One of the hardest LR questions I've seen...help

thewolfandpeter
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One of the hardest LR questions I've seen...help

Postby thewolfandpeter » Thu Jan 14, 2010 1:09 am

PTing 166-170....I cant be certain why the correct answer is indeed correct...please explain!

Pretest A, Section IV, question 25



Louis: People’s intentions cannot be, on the whole, more bad than good. Were we able to believe otherwise ,we would inevitably cease to trust each other, and no society can survive without mutual trust among its members.



The argument is most vulnerable to which one of the following criticisms?



(A) It fails to rule out the possibility that a true belief can have deleterious consequences

(B) It mistakenly assumes that if two claims cannot at the same time both be tru, then they cannot at the same time both be false

(C) It challenges the truth of a claim merely by calling into question the motives of those who profess that they believe it to be true

(D) It assumes without warrant that in any situation with two possible outcomes, the most negative one will inevitably occur

(E) It provides no reason that believe that a statement that is true of a given group of individuals is also true of any other group of individuals.

APimpNamedSlickback
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Re: One of the hardest LR questions I've seen...help

Postby APimpNamedSlickback » Thu Jan 14, 2010 1:10 am

A

can you explain why A is correct?

09042014
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Re: One of the hardest LR questions I've seen...help

Postby 09042014 » Thu Jan 14, 2010 1:11 am

Is it A?

thewolfandpeter
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Re: One of the hardest LR questions I've seen...help

Postby thewolfandpeter » Thu Jan 14, 2010 1:11 am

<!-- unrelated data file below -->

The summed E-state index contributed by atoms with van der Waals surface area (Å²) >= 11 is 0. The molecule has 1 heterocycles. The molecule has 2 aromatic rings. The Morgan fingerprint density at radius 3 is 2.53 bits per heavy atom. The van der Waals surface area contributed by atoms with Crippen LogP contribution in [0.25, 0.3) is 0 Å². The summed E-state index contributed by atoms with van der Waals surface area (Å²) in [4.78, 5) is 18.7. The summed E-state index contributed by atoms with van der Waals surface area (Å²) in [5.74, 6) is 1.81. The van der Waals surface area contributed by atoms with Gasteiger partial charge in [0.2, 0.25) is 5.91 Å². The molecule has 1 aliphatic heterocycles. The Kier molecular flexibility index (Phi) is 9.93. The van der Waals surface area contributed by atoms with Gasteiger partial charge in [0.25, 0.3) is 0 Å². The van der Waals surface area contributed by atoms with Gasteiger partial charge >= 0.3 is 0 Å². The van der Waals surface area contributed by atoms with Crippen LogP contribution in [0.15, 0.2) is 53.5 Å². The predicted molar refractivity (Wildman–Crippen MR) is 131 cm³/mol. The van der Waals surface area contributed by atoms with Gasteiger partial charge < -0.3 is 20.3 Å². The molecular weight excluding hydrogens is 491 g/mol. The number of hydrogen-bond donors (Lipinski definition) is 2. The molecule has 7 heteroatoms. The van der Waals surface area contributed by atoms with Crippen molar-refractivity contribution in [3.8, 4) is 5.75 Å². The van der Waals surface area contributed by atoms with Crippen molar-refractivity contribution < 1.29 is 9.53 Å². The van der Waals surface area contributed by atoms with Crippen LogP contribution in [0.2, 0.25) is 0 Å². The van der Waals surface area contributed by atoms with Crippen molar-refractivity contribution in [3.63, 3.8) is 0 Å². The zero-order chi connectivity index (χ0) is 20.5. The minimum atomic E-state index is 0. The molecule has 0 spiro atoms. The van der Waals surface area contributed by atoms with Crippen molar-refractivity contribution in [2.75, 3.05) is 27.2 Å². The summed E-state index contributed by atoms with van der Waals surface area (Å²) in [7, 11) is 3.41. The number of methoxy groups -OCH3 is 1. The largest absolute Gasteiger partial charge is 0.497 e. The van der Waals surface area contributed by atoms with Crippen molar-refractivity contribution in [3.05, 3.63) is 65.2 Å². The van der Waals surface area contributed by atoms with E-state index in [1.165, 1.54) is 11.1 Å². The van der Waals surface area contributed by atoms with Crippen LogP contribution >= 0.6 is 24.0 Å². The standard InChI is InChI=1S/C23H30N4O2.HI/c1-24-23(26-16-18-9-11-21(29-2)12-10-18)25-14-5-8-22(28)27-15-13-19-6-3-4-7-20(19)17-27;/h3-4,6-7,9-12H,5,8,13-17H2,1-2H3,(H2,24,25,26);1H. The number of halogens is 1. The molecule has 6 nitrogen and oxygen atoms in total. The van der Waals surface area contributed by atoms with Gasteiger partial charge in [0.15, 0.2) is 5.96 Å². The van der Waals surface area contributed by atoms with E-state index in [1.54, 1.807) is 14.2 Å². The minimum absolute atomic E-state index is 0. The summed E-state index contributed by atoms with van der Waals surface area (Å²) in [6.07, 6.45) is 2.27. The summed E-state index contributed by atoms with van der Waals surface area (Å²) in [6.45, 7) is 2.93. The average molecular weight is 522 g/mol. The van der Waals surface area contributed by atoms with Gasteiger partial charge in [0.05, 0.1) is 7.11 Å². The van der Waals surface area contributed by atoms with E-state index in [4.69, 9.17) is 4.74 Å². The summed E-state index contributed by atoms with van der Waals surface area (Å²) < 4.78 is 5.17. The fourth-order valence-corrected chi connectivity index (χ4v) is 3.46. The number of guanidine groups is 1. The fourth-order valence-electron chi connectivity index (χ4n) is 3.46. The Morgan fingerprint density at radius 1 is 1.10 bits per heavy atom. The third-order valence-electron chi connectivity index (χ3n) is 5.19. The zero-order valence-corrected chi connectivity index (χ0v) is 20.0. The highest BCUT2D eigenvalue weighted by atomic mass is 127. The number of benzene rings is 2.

The correct answer is indeed A....whats your reasoning?

APimpNamedSlickback
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Re: One of the hardest LR questions I've seen...help

Postby APimpNamedSlickback » Thu Jan 14, 2010 1:13 am

thewolfandpeter wrote:The correct answer is indeed A....whats your reasoning?


wild guess.

the trick is to actually read and interpret what the hell the answer choices are saying. much of the lsat is figuring out when an answer isn't saying anything when it looks like it might be

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fonzerelli
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Re: One of the hardest LR questions I've seen...help

Postby fonzerelli » Thu Jan 14, 2010 1:15 am

I think it's A primarily through elimination and that answer (if you know what deleterious means) allows for a negative outcome, the variety of which is discussed in the statement.

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stratocophic
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Re: One of the hardest LR questions I've seen...help

Postby stratocophic » Thu Jan 14, 2010 1:15 am

No reason to assume that society has to survive according to the stimulus. Process of elimination may be easiest on that one.

thewolfandpeter
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Re: One of the hardest LR questions I've seen...help

Postby thewolfandpeter » Thu Jan 14, 2010 1:16 am

ahhh i need a solid explanation....dear god some one help me...and what the hell is answer choice A saying? I was able to eliminate the other 4....

09042014
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Re: One of the hardest LR questions I've seen...help

Postby 09042014 » Thu Jan 14, 2010 1:16 am

thewolfandpeter wrote:The correct answer is indeed A....whats your reasoning?


Roughly the logic in the stimulus was:

X can't be true because if people thought X was true society would fall apart.

A says: A true belief (or X in this case) can have negative consequences.

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fonzerelli
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Re: One of the hardest LR questions I've seen...help

Postby fonzerelli » Thu Jan 14, 2010 1:18 am

fonzerelli wrote:I think it's A primarily through elimination and that answer (if you know what deleterious means) allows for a negative outcome, the variety of which is discussed in the statement.


It's pretty easy... all you have to assume is that the society may indeed not survive. That's why the statement is vulnerable.

It's basically telling you something can't happen (in this case the belief that there are more bad than good people) because if that were the case, then society would fall of the face of the earth. Well guess what, that might happen.

The statement is saying you can't believe something that results in a negative outcome. Oh it surely can. Just look at our last administration. Sorry, don't mean to turn everything into a political thread.
Last edited by fonzerelli on Thu Jan 14, 2010 1:25 am, edited 1 time in total.

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Ragged